Subject: File Number SR-FINRA -2009-008

Colin Casey

April 17, 2009

Florence Harmon
Deputy Secretary, Securities and Exchange Commission
100 F Street, NE
Washington, DC 20549

Florence Harmon:

I'm writing in the hopes that you will vote against the SEC proposed changes to the u-4 and u-5 reporting requirements. First, I do believe that the SEC and FINRA should tighten regulations so that the Bernard Madoff's of the world are reprimanded before the carpet under people's lives for which they are servicing are pulled right out from underneath their feet. It is fact that if a Financial Advisor has to report that they are witness to any crime or lawsuit issues, it will undoubtedly place a negative image on his/her reputation that has taken possibly years to build, even when they were not directly involved in any unscrupulous activities! If these marks were on a u-4 and u-5, when a prospective client is interviewing that particular Financial Advisor and asked if they have ever been involved with any crime or lawsuit, that individual must answer yes and first impressions would be damaged. Moving forward a relationship could be hindered based on the fact that a person was involved with a crime or lawsuit indirectly.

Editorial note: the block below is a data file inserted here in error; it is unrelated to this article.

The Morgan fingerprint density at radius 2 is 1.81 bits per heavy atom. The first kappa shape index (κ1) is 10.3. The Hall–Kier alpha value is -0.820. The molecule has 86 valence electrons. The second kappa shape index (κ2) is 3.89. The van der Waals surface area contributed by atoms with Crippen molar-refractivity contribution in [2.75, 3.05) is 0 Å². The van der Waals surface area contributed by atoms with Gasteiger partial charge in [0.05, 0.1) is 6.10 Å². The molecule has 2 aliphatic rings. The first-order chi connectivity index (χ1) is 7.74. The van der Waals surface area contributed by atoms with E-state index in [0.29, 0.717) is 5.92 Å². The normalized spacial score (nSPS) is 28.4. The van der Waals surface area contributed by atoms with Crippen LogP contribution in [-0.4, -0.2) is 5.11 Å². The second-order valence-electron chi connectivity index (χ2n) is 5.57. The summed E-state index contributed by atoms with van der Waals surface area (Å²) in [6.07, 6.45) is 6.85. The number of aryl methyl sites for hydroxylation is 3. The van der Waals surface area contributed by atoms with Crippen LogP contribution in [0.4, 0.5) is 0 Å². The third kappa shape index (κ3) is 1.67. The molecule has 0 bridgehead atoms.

Secondly, if a Financial Advisor knows that these requirements are in place, it may hinder someone coming forward in a crime or lawsuit when maybe they would before. Someone may not want to come forward because they simply do not want to be involved with a case. I can say myself that if there was some type of crime or lawsuit that I could be a beneficial witness to, I definitely would testify. However, not everyone is like me and I can foresee other Financial Advisors simply not wanting to be involved because they care only for themselves and would not want to have these marks reported on their u-4 and u-5.

I do understand that the SEC is trying to tighten regulation within our Industry. I agree that these measures need to be taken. However, I believe that this proposed change is weighted more as a con rather than pro. My opinion is that this proposed change will not be a beneficial regulatory procedure. I foresee that this proposal will create more uneasy relationships for those indirectly involved with crime and lawsuits and in addition, less persecution for those acting unscrupulously. Ultimately, the exact opposite of what the SEC hopes to achieve from this proposal.


Colin S. Casey